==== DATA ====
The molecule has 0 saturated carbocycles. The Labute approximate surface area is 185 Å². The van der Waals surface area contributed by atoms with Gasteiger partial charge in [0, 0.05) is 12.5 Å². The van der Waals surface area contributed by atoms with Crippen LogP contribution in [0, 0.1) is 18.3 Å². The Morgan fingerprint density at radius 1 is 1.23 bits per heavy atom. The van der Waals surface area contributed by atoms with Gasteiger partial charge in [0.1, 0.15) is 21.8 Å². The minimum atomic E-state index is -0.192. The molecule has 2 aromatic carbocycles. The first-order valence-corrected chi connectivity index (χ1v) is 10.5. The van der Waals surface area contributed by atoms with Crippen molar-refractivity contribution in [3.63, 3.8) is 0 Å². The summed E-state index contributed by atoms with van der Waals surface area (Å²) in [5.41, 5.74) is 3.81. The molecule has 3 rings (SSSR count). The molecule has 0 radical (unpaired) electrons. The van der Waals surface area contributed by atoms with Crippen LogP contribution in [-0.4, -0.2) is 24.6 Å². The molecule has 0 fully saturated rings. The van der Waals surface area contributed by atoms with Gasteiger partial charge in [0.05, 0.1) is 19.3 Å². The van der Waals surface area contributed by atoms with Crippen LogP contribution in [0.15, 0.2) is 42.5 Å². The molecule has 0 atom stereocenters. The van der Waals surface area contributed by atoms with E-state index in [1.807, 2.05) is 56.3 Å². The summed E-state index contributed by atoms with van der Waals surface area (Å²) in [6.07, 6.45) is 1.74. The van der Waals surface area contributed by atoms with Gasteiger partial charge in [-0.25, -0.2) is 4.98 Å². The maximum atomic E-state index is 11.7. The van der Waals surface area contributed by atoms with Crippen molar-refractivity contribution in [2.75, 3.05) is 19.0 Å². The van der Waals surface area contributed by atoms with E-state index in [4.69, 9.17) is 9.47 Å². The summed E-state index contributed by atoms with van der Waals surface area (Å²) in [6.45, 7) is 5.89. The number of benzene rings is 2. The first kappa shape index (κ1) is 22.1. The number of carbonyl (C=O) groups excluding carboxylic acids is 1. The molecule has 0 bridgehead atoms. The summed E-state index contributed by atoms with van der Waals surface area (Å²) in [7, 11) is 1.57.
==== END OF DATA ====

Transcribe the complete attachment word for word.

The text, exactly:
The molecule has 0 saturated carbocycles. The Labute approximate surface area is 185 Å². The van der Waals surface area contributed by atoms with Gasteiger partial charge in [0, 0.05) is 12.5 Å². The van der Waals surface area contributed by atoms with Crippen LogP contribution in [0, 0.1) is 18.3 Å². The Morgan fingerprint density at radius 1 is 1.23 bits per heavy atom. The van der Waals surface area contributed by atoms with Gasteiger partial charge in [0.1, 0.15) is 21.8 Å². The minimum atomic E-state index is -0.192. The molecule has 2 aromatic carbocycles. The first-order valence-corrected chi connectivity index (χ1v) is 10.5. The van der Waals surface area contributed by atoms with Crippen molar-refractivity contribution in [3.63, 3.8) is 0 Å². The summed E-state index contributed by atoms with van der Waals surface area (Å²) in [5.41, 5.74) is 3.81. The molecule has 3 rings (SSSR count). The molecule has 0 radical (unpaired) electrons. The van der Waals surface area contributed by atoms with Crippen LogP contribution in [-0.4, -0.2) is 24.6 Å². The molecule has 0 fully saturated rings. The van der Waals surface area contributed by atoms with Gasteiger partial charge in [0.05, 0.1) is 19.3 Å². The van der Waals surface area contributed by atoms with Crippen LogP contribution in [0.15, 0.2) is 42.5 Å². The molecule has 0 atom stereocenters. The van der Waals surface area contributed by atoms with E-state index in [1.807, 2.05) is 56.3 Å². The summed E-state index contributed by atoms with van der Waals surface area (Å²) in [6.07, 6.45) is 1.74. The van der Waals surface area contributed by atoms with Gasteiger partial charge in [-0.25, -0.2) is 4.98 Å². The maximum atomic E-state index is 11.7. The van der Waals surface area contributed by atoms with Crippen molar-refractivity contribution in [2.75, 3.05) is 19.0 Å². The van der Waals surface area contributed by atoms with E-state index in [4.69, 9.17) is 9.47 Å². The summed E-state index contributed by atoms with van der Waals surface area (Å²) in [6.45, 7) is 5.89. The number of benzene rings is 2. The first kappa shape index (κ1) is 22.1. The number of carbonyl (C=O) groups excluding carboxylic acids is 1. The molecule has 0 bridgehead atoms. The summed E-state index contributed by atoms with van der Waals surface area (Å²) in [7, 11) is 1.57.